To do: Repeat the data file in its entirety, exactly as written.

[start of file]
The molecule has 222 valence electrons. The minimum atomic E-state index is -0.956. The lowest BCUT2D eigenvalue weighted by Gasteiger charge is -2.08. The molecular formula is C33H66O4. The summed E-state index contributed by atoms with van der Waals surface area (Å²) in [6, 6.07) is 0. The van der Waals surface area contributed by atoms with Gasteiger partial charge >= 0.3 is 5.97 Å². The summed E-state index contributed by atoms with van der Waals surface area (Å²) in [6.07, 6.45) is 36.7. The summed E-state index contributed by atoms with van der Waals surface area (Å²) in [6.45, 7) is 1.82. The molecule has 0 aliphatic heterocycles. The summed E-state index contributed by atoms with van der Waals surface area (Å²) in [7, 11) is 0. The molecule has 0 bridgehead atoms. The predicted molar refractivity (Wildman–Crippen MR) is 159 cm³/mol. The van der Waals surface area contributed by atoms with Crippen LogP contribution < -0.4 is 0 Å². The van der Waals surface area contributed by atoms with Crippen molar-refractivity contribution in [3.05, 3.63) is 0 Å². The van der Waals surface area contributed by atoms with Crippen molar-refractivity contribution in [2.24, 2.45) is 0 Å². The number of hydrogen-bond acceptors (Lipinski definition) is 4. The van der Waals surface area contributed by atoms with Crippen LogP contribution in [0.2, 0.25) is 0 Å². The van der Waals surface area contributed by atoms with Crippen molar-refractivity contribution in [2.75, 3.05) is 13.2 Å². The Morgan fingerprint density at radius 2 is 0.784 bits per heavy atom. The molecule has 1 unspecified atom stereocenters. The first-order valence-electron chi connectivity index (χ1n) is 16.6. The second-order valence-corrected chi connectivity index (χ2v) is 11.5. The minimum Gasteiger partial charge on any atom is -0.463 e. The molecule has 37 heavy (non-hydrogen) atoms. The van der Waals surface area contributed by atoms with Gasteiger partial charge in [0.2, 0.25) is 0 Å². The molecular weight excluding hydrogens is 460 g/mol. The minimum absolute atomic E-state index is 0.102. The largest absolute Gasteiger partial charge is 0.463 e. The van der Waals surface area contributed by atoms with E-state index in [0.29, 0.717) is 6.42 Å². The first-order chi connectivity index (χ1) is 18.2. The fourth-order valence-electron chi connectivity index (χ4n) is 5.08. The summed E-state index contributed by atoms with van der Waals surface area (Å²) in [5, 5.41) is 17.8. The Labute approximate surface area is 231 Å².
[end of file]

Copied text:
The molecule has 222 valence electrons. The minimum atomic E-state index is -0.956. The lowest BCUT2D eigenvalue weighted by Gasteiger charge is -2.08. The molecular formula is C33H66O4. The summed E-state index contributed by atoms with van der Waals surface area (Å²) in [6, 6.07) is 0. The van der Waals surface area contributed by atoms with Gasteiger partial charge >= 0.3 is 5.97 Å². The summed E-state index contributed by atoms with van der Waals surface area (Å²) in [6.07, 6.45) is 36.7. The summed E-state index contributed by atoms with van der Waals surface area (Å²) in [6.45, 7) is 1.82. The molecule has 0 aliphatic heterocycles. The summed E-state index contributed by atoms with van der Waals surface area (Å²) in [7, 11) is 0. The molecule has 0 bridgehead atoms. The predicted molar refractivity (Wildman–Crippen MR) is 159 cm³/mol. The van der Waals surface area contributed by atoms with Crippen LogP contribution < -0.4 is 0 Å². The van der Waals surface area contributed by atoms with Crippen molar-refractivity contribution in [3.05, 3.63) is 0 Å². The van der Waals surface area contributed by atoms with Crippen molar-refractivity contribution in [2.24, 2.45) is 0 Å². The number of hydrogen-bond acceptors (Lipinski definition) is 4. The van der Waals surface area contributed by atoms with Crippen LogP contribution in [0.2, 0.25) is 0 Å². The van der Waals surface area contributed by atoms with Crippen molar-refractivity contribution in [2.75, 3.05) is 13.2 Å². The Morgan fingerprint density at radius 2 is 0.784 bits per heavy atom. The molecule has 1 unspecified atom stereocenters. The first-order valence-electron chi connectivity index (χ1n) is 16.6. The second-order valence-corrected chi connectivity index (χ2v) is 11.5. The minimum Gasteiger partial charge on any atom is -0.463 e. The molecule has 37 heavy (non-hydrogen) atoms. The van der Waals surface area contributed by atoms with Gasteiger partial charge in [0.2, 0.25) is 0 Å². The molecular weight excluding hydrogens is 460 g/mol. The minimum absolute atomic E-state index is 0.102. The largest absolute Gasteiger partial charge is 0.463 e. The van der Waals surface area contributed by atoms with E-state index in [0.29, 0.717) is 6.42 Å². The first-order chi connectivity index (χ1) is 18.2. The fourth-order valence-electron chi connectivity index (χ4n) is 5.08. The summed E-state index contributed by atoms with van der Waals surface area (Å²) in [5, 5.41) is 17.8. The Labute approximate surface area is 231 Å².